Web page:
Influencing Your Brain with Music

listen music

We’re all familiar with the situation where we get in a particular mood, and it makes us want to listen to a specific type of music. When you get bouncy and silly, you put on ABBA. When you just broke up with someone, you drown yourself in songs about heartache. It stands to reason that we should probably do the opposite, using happy music to lighten a gloomy atmosphere, and calm music to tame the chaos, but we seem mostly to use music the other way around. Rather than letting music affect our moods, we tend to let the mood dictate the music. But what happens if we start taking control and deliberately manipulating our minds with the sounds we hear?


As you probably already have experienced on many occasions, some music has a very powerful effect on emotions. It can bring a smile to our faces, and it can also reduce us to tears. Other music just seems like neutral filler, something we put on in the background while we’re doing other things. These observations are indications that we can also use music for some practical soul-bending, instead of letting things happen by accident. With a few careful choices about genre and tempo, you can help determine the course your moods will take with the songs you select.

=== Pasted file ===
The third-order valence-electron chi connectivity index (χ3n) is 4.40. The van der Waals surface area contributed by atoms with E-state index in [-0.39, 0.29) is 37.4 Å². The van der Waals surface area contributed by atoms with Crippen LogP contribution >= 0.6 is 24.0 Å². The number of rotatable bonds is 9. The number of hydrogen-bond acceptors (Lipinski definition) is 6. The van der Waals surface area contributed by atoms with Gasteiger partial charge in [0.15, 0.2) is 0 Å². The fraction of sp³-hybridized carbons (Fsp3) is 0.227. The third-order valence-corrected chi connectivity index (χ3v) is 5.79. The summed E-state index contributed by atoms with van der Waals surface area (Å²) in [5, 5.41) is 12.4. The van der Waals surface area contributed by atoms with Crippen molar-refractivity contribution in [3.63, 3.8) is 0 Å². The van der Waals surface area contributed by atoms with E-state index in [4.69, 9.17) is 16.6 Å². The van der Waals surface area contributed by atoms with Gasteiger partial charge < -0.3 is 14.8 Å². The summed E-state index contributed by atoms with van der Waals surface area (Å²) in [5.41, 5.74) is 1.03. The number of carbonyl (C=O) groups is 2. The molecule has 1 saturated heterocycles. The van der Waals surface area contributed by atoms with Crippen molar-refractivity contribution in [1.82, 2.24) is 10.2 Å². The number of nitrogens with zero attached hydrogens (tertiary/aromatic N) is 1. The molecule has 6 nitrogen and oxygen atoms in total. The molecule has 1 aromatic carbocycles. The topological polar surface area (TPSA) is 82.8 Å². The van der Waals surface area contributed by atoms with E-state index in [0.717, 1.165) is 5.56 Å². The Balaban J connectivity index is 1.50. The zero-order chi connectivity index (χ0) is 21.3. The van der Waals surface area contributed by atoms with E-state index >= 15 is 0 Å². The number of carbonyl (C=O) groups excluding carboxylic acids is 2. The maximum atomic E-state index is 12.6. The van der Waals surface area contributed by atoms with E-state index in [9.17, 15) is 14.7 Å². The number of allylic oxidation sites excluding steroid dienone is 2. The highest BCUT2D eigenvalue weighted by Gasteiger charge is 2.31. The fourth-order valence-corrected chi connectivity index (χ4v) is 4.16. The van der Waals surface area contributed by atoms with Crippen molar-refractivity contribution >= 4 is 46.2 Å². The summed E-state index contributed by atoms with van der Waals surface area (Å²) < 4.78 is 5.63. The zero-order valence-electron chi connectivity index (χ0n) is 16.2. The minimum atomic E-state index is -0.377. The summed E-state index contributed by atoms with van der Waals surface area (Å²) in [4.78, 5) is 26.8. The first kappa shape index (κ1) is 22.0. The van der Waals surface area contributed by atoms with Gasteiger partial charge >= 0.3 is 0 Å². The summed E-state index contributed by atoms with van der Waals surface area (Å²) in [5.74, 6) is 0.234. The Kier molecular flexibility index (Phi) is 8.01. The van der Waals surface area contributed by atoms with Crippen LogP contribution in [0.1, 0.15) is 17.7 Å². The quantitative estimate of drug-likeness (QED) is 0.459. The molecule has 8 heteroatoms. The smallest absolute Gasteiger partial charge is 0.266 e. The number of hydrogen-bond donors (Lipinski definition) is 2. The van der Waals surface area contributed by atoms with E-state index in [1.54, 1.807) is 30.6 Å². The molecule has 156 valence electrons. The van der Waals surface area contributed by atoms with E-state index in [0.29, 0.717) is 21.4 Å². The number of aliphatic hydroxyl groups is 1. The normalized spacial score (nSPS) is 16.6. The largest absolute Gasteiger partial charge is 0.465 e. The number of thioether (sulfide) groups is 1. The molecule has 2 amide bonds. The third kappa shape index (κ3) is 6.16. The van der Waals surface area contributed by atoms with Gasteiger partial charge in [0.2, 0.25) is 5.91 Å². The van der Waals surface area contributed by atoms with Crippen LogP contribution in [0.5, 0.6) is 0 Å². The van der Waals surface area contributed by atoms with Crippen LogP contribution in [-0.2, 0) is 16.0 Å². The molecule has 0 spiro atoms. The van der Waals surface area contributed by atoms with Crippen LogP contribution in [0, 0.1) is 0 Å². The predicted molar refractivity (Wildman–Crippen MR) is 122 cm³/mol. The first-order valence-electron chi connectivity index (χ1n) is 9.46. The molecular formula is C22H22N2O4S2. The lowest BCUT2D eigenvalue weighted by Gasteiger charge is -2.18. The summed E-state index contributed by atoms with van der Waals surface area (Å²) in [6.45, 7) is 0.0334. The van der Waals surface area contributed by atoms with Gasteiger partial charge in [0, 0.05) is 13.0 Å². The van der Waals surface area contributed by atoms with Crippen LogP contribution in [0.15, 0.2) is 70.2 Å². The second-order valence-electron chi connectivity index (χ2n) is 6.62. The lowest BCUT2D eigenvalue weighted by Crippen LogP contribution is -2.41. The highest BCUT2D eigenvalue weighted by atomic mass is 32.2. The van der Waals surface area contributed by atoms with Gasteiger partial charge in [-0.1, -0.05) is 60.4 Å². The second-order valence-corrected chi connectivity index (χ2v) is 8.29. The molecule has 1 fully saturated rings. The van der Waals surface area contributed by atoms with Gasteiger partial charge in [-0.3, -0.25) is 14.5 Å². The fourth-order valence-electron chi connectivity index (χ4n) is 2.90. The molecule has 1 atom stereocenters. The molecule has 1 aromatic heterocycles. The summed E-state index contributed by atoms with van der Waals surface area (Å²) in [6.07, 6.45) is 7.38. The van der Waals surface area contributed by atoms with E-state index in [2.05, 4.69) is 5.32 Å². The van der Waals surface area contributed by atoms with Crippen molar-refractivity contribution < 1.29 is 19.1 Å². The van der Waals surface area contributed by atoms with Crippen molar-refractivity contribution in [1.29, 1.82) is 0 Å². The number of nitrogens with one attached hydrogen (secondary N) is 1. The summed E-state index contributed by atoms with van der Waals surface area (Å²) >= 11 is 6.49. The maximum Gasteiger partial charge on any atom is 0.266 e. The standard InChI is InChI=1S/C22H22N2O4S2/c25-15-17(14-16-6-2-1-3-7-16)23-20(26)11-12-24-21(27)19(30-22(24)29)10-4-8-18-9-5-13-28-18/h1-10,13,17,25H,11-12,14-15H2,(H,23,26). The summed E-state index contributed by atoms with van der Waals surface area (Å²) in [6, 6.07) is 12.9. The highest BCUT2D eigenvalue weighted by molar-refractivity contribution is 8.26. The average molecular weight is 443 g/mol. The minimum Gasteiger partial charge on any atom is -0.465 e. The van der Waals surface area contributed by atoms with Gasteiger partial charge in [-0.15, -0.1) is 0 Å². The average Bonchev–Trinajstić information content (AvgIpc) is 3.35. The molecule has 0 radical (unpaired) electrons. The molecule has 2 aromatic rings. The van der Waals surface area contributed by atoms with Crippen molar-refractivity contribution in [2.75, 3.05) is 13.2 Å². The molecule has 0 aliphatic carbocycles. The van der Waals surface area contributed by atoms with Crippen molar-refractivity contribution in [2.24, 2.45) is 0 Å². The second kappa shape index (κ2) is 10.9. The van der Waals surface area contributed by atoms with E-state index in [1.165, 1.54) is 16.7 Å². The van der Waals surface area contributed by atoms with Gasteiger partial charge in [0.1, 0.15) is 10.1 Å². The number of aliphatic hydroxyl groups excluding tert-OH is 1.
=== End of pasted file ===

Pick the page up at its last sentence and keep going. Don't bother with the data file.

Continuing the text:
Memory plays an important part in determining which music creates which mood. For example, when I was doing research for my undergraduate dissertation, I had a particular CD that I used to listen to on repeat while I was working. Over time this created a conditioned response in me, and even now, six years later, any time I need to settle down and focus on some kind of researching, all I need to do is put in that disc, and my mindset is instantly transformed. Likewise, I have specific songs I like to play when getting ready to go out, and songs I use to help me relax and unwind. The mind makes very strong ties between the things we do and the sensory input we have while doing them.

Personal experience does have something to do with music’s effect on us, and it’s important to take this into account. For example, many of us have been in a situation where a man tried to get us in the mood with allegedly romantic music, perhaps something by Barry White. This may work on you if you’ve only ever heard Barry White in limited amounts, but if you have extensive knowledge of the sheer volume of TV skits and comedy routines that use Barry White’s music as an ironic joke about romance, hearing it in a real-life situation might seem ridiculous and make you laugh (although it has to be said that this may still work out in the guy’s favor, providing he understands the humor).

We all like to think that we have a wide and varied taste in music, but there’s always room for expansion. Different genres and tempos can wildly influence not only the emotions we feel, but the thoughts we have and the things we want to do. If you choose the right music for the right situation, not only can you help boost your mood in the direction you want, but you can get your brain in the right context for whatever activities lie ahead of you. If you’re lucky, you can even get yourself in a fantastically perky mood on your way to work, a feat that will surely annoy your coworkers to no end.

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